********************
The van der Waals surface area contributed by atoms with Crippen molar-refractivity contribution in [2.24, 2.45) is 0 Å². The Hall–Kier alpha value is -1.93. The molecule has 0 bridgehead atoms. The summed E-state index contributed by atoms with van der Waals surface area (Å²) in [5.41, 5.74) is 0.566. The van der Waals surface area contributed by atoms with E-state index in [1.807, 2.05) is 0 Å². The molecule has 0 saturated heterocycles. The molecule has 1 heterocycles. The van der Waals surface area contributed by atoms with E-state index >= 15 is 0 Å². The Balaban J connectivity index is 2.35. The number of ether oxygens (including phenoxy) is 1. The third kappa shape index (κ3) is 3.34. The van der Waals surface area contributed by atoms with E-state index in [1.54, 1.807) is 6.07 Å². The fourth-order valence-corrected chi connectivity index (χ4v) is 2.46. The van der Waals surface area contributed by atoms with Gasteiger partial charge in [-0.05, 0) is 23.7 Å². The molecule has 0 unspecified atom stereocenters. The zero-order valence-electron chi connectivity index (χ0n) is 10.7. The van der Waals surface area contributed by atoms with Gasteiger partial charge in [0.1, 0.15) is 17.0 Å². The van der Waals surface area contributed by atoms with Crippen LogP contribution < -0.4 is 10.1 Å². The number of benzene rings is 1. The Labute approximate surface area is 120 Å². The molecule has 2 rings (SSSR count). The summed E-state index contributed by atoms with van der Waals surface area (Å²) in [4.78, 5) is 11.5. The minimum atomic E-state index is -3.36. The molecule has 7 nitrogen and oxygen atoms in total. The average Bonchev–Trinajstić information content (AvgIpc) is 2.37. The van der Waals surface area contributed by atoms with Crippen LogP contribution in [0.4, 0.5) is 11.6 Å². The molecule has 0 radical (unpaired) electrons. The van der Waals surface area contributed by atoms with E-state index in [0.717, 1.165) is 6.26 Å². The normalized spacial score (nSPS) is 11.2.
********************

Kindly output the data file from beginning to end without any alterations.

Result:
The van der Waals surface area contributed by atoms with Crippen molar-refractivity contribution in [2.24, 2.45) is 0 Å². The Hall–Kier alpha value is -1.93. The molecule has 0 bridgehead atoms. The summed E-state index contributed by atoms with van der Waals surface area (Å²) in [5.41, 5.74) is 0.566. The van der Waals surface area contributed by atoms with E-state index in [1.807, 2.05) is 0 Å². The molecule has 0 saturated heterocycles. The molecule has 1 heterocycles. The van der Waals surface area contributed by atoms with E-state index >= 15 is 0 Å². The Balaban J connectivity index is 2.35. The number of ether oxygens (including phenoxy) is 1. The third kappa shape index (κ3) is 3.34. The van der Waals surface area contributed by atoms with E-state index in [1.54, 1.807) is 6.07 Å². The fourth-order valence-corrected chi connectivity index (χ4v) is 2.46. The van der Waals surface area contributed by atoms with Gasteiger partial charge in [-0.05, 0) is 23.7 Å². The molecule has 0 unspecified atom stereocenters. The zero-order valence-electron chi connectivity index (χ0n) is 10.7. The van der Waals surface area contributed by atoms with Gasteiger partial charge in [0.1, 0.15) is 17.0 Å². The van der Waals surface area contributed by atoms with Crippen LogP contribution < -0.4 is 10.1 Å². The number of benzene rings is 1. The Labute approximate surface area is 120 Å². The molecule has 2 rings (SSSR count). The summed E-state index contributed by atoms with van der Waals surface area (Å²) in [4.78, 5) is 11.5. The minimum atomic E-state index is -3.36. The molecule has 7 nitrogen and oxygen atoms in total. The average Bonchev–Trinajstić information content (AvgIpc) is 2.37. The van der Waals surface area contributed by atoms with Crippen LogP contribution in [0.4, 0.5) is 11.6 Å². The molecule has 0 radical (unpaired) electrons. The van der Waals surface area contributed by atoms with E-state index in [0.717, 1.165) is 6.26 Å². The normalized spacial score (nSPS) is 11.2.